Let's take a look at the smart speaker results for comparison. Smart speakers had a 37% comfort level, with just under 20% of respondents feeling neutral about them. That neutral score says a lot: Smart speakers have had an enormous amount of exposure and consumers are quite familiar with their operations and use cases, meaning they're less malleable in their opinions about them. Now, just over 55% of respondents being open to a technology is still an extremely positive indicator, and it points to why that market has been able to grow so quickly. But AR smartphone experiences outpace that by almost 15%. If 70% of consumers are open to the technology, it's probably one worth exploring.
As noted earlier, even smart glasses are showing promising signs of consumer readiness, outranking smart speakers with over 30% responding positively to their usage and an additional 26% being open to the idea of them.
These results show that brands -- retailers in particular -- have an incredible opportunity to connect to consumers directly in a new and novel way. Moreover, they can be among the first to do so, carving out a niche as a category leader.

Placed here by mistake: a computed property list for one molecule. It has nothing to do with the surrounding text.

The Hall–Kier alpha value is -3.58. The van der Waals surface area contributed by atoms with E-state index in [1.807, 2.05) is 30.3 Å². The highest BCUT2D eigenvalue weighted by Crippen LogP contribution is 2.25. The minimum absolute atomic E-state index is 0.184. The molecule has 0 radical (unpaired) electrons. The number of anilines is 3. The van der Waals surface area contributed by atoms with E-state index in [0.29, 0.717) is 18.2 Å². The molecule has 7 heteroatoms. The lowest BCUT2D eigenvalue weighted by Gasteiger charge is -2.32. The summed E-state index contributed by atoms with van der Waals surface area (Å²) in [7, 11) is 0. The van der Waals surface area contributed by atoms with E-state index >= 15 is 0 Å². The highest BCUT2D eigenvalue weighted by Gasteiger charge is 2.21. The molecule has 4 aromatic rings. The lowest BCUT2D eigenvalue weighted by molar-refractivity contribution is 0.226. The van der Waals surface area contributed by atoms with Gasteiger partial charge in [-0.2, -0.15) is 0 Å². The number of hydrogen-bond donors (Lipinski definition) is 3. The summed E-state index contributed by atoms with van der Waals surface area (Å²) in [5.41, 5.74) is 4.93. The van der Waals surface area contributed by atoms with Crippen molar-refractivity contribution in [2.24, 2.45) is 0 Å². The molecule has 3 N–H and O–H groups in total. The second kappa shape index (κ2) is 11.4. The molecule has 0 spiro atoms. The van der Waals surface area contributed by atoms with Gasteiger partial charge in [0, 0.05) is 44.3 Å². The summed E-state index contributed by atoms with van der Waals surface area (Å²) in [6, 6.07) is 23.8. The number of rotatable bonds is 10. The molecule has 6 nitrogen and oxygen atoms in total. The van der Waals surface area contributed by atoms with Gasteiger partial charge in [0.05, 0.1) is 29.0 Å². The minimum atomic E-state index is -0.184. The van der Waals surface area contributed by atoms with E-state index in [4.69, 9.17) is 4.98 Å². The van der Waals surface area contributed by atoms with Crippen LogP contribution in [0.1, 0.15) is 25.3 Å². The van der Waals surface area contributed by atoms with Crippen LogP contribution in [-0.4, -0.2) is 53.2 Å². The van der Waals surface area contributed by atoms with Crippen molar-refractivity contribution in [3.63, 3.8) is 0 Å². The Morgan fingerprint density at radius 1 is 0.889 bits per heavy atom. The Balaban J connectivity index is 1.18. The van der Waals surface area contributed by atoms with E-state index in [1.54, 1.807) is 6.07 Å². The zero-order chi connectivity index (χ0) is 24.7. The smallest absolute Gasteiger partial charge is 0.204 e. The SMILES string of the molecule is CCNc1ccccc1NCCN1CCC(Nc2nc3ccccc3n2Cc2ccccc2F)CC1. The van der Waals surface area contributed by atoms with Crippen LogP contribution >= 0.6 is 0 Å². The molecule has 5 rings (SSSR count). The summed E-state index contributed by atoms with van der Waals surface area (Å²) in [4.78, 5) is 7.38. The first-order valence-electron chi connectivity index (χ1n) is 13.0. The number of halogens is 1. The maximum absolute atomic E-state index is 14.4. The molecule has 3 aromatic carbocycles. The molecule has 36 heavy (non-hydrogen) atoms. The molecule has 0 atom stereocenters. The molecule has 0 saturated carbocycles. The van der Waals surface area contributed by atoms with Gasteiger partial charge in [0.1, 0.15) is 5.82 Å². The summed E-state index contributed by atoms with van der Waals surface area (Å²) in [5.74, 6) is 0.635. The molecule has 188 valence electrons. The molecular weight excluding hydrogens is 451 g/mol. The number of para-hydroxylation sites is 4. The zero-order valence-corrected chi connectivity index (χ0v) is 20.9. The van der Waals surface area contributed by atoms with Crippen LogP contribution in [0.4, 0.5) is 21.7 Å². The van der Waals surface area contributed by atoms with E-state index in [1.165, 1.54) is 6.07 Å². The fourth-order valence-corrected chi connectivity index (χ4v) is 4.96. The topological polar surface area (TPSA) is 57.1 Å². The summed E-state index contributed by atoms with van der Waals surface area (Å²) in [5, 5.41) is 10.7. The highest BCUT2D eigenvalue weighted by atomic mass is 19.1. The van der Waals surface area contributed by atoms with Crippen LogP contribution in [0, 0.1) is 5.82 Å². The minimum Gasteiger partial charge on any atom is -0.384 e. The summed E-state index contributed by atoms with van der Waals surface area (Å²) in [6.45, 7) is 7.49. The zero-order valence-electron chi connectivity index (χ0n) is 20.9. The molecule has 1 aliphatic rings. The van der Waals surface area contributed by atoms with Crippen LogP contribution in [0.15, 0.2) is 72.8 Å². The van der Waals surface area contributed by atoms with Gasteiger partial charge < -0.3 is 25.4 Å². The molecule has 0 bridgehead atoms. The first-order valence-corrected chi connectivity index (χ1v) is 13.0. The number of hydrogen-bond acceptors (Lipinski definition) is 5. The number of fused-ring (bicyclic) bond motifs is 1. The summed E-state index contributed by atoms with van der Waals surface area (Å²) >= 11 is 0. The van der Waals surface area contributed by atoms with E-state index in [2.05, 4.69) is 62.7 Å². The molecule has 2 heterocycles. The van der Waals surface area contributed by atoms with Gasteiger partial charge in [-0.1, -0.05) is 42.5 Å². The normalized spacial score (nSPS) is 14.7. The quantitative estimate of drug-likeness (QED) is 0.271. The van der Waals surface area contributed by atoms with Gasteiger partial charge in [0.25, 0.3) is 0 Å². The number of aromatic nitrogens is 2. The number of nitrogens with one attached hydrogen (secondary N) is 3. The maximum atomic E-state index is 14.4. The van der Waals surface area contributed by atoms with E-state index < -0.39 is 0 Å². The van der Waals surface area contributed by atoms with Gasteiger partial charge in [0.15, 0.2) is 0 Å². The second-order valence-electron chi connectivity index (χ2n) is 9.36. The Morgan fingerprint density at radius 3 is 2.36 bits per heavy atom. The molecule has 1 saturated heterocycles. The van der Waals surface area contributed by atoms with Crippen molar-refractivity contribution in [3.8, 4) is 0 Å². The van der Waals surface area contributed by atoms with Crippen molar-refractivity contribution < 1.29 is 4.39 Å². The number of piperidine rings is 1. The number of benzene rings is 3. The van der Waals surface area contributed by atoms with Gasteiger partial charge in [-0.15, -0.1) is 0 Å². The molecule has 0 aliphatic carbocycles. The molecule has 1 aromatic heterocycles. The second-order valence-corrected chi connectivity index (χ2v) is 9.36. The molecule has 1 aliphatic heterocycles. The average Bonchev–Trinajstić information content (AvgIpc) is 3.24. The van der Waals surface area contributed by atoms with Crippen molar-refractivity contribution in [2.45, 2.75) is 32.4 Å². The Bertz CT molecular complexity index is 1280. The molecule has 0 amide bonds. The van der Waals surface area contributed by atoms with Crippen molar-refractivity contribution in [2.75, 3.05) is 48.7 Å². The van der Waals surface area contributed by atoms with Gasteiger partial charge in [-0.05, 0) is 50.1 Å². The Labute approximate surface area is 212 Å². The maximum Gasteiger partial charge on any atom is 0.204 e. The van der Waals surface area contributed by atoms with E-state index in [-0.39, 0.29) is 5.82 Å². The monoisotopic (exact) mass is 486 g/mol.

Adopt extended reality before your competitors do
Consumers want to be here; they want to engage with this technology. This is a technology with low friction on the uptake and an extremely high value. Conversion rates have been shown to increase by up to 40% with the use of AR and 71% of consumers have said they would shop more often if they used AR. I don't need to tell you those numbers mean big things.